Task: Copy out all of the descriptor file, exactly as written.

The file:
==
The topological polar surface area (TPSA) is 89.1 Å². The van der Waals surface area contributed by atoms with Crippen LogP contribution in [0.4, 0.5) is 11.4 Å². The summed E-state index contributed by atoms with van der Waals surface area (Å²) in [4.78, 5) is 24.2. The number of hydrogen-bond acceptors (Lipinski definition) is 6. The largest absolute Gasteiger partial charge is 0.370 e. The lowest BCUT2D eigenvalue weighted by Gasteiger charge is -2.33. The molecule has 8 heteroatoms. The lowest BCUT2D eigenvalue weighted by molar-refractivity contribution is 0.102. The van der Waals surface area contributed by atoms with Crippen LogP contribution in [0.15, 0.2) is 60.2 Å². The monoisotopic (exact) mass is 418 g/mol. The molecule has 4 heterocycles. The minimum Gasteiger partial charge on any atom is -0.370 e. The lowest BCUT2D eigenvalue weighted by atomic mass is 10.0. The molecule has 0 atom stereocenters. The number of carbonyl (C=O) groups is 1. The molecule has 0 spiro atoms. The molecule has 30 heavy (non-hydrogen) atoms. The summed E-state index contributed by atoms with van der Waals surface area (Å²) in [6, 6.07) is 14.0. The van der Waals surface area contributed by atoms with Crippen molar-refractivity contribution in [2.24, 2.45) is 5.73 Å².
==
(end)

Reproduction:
The topological polar surface area (TPSA) is 89.1 Å². The van der Waals surface area contributed by atoms with Crippen LogP contribution in [0.4, 0.5) is 11.4 Å². The summed E-state index contributed by atoms with van der Waals surface area (Å²) in [4.78, 5) is 24.2. The number of hydrogen-bond acceptors (Lipinski definition) is 6. The largest absolute Gasteiger partial charge is 0.370 e. The lowest BCUT2D eigenvalue weighted by Gasteiger charge is -2.33. The molecule has 8 heteroatoms. The lowest BCUT2D eigenvalue weighted by molar-refractivity contribution is 0.102. The van der Waals surface area contributed by atoms with Crippen LogP contribution in [0.15, 0.2) is 60.2 Å². The monoisotopic (exact) mass is 418 g/mol. The molecule has 4 heterocycles. The minimum Gasteiger partial charge on any atom is -0.370 e. The lowest BCUT2D eigenvalue weighted by atomic mass is 10.0. The molecule has 0 atom stereocenters. The number of carbonyl (C=O) groups is 1. The molecule has 0 spiro atoms. The molecule has 30 heavy (non-hydrogen) atoms. The summed E-state index contributed by atoms with van der Waals surface area (Å²) in [6, 6.07) is 14.0. The van der Waals surface area contributed by atoms with Crippen molar-refractivity contribution in [2.24, 2.45) is 5.73 Å².